- Richest Celebrities › Rock Stars
- Net Worth:
- $75 Million
- Date of Birth:
- Jan 4, 1960 (63 years old)
- Place of Birth:
- 5 ft 9 in (1.753 m)
- Singer, Record producer, Television producer, Film Producer, Singer-songwriter, Visual Artist, Activist, Lyricist, Musician
- United States of America
What is Michael Stipe's Net Worth?
Michael Stipe is an American singer-songwriter, musician, and film producer who has a net worth of $75 million. He is best known as the lead singer for the band R.E.M., and he has worked as a producer on films including "Being John Malkovich" and "Man on the Moon."
Early Life and College
Michael Stipe was born John Michael Stipe on January 4th, 1960 in Decatur, Georgia. His father was a serviceman in the United States Army, which resulted in the family frequently relocating both around the US and even to West Germany. While he was in high school, he worked at the local Waffle House. In 1978, he graduated from high school in Collinsville, Illinois. He went to college at the University of Georgia in Athens, and he often visited the local record store, Wuxtry Records, where he became friends with the store clerk Peter Buck. The two decided to form a band and started to write music together. Stipe was a member of another band called Gangster at the time but left once he and Buck were joined by Bill Berry and Mike Mills. The name R.E.M. was chosen arbitrarily from the dictionary by Stipe who was also the youngest member of the band.
In 1980, they all dropped out college to pursue their music careers full-time, Stipe being the last to do so. They signed with the record label Hib-Tone, and after a successful show opening for the group The Police, they released their first single "Radio Free Europe." Stipe wrote the song and stated that he didn't intend for the lyrics to be intelligible to listeners. The single was a hit on college radio stations and got the band a better record deal with I.R.S. Records. They released their debut EP "Chronic Town" in August of 1982, and it was met with mostly positive reception. They released their debut album "Murmurs" the following year. It was critically acclaimed and beat Michael Jackson's album "Thriller" for Rolling Stone Magazine's Critics Poll Album of the Year. Stipe was praised for his lyrics and unique vocalization. Their second album "Reckoning" was released in 1984 and only took sixteen days to record. Again, the album was acclaimed by critics and peaked at no. 27 on the Billboard album charts. In 1985, the band travelled to Europe to record their third album. "Fables of the Reconstruction" was much different in style than their previous works. It was a conceptual album with Southern Gothic themes. Despite the stylistic shift, it peaked at no. 28 on the US album charts and at no. 35 in the UK. They spent the next year touring around Europe, Canada, and the US to promote the album.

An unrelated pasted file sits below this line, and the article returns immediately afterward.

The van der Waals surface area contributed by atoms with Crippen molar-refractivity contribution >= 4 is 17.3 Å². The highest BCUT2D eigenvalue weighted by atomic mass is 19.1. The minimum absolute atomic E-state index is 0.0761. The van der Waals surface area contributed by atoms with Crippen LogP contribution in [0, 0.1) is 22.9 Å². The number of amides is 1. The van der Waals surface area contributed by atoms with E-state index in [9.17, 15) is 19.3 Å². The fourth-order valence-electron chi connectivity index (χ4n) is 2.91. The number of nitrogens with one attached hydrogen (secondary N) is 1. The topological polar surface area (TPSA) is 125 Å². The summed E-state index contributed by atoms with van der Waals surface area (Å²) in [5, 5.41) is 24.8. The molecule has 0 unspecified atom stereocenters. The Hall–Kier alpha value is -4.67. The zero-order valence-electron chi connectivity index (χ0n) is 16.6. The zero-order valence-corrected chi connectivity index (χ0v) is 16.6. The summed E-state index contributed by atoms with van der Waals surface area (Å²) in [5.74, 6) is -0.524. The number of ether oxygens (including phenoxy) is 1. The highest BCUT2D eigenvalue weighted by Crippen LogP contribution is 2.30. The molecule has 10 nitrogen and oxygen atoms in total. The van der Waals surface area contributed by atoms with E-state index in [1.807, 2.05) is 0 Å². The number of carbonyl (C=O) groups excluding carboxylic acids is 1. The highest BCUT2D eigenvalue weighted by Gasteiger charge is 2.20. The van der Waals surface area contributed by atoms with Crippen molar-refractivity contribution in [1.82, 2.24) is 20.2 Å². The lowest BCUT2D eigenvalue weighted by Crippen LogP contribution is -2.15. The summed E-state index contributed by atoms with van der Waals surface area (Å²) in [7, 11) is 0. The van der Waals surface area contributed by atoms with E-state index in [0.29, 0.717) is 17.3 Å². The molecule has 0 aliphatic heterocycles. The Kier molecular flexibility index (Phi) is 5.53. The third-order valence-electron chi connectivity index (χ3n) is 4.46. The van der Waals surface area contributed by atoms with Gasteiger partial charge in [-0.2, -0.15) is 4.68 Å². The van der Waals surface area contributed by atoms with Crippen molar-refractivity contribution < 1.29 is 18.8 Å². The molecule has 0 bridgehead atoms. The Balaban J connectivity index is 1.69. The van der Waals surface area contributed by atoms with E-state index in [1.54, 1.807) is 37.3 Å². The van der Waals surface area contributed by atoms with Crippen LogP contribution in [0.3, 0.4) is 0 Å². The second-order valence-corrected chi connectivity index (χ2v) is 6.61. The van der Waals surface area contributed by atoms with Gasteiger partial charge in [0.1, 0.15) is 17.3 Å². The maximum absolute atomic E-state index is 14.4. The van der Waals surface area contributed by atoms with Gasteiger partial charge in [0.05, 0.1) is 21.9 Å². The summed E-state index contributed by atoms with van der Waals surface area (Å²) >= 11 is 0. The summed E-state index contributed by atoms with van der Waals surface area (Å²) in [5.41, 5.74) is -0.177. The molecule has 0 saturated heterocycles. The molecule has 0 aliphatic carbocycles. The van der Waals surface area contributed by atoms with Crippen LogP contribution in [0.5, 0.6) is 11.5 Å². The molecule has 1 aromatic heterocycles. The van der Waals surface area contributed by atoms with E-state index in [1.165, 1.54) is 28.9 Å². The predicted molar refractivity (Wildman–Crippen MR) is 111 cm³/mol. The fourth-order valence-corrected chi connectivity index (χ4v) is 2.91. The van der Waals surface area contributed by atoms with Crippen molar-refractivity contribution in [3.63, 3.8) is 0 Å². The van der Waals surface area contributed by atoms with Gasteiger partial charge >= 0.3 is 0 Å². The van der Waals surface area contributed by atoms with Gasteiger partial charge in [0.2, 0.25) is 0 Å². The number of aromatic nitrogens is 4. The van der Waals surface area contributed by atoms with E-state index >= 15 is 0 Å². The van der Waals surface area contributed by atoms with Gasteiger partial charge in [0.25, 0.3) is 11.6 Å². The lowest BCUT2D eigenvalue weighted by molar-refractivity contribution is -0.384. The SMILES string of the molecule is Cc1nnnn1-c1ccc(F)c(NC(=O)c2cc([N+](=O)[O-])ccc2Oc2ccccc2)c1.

For the band's fourth studio album, they hired John Mellencamp's producer Don Gehman and recorded the album in Indiana at Mellencamp's Belmont Mall Studios. "Lifes Rich Pageant" was released in the summer of 1986. The album had more of a hard rock sound, and Stipe's vocals had more clarity and were less mumbled than his singing on previous albums. His vocals were praised by critics as was the composition of the album itself. It peaked at no. 21 on the Billboard album charts and has been certified gold in the US and platinum in Canada.
REM was disappointed in I.R.S. Records for not focusing more on overseas distribution, so they opted to leave when their contract expired. Although other labels offered them lucrative deals as well, they decided to sign with Warner Bros. Records because they were promised complete creative freedom. They released "Green" in 1988, and it spawned four successful singles. Many of the songs had political themes, and it landed at no. 12 on the Billboard album charts. They went on an eleven-month tour following its release and decided to take a break before recording their next album "Out of Time." It was released in March of 1991 and was their biggest hit thus far. The album's lead single "Losing My Religion" peaked at no. 4 on the charts and was a hit worldwide. They won three Grammy Awards for the album. "Monster" was released in 1994 and was equally successful. Its singles "What's the Frequency, Kenneth" and "Bang and Blame" were the bands last tracks to top the UK and US charts. They went on tour in 1995, and although it was a commercial success, the members were beset with health issues. Berry had a brain aneurysm and collapsed on stage in Switzerland. Mills had to have intestinal surgery, and Stipe underwent surgery for a hernia. The band resigned with Warner Bros. for a reported $80 million in 1996. Berry decided to leave in 1997, but he told the rest of the band that he would stay if his departure would result in them breaking up. They continued on as a threesome, but their next few albums weren't as successful as previous ones. Their next hit album came in 2004 with "Around the Sun," which peaked at no. 13 on the charts. The band was inducted into the Rock n' Roll Hall of Fame in March of 2007. "Collapse into Now" was released in 2011 and debuted at no. 5 on the album charts. It was their fifteenth and final album.
Personal Life and Other Work
In addition to being R.E.M.'s lead singer, Stipe founded C00 Films, and he has worked as a producer on several films including "Being John Malkovich," "Velvet Goldmine," and "Man on the Moon. Stipe came out as bi-sexual in 1995. He had previously had a romantic relationship with Natalie Merchant of the band 1,000 Maniacs in the eighties. He had a relationship with author Douglas A. Martin, which was written about in Martin's novel "Outline of My Lover." The two had collaborated previously on two books. Stipe remains unmarried and has no children.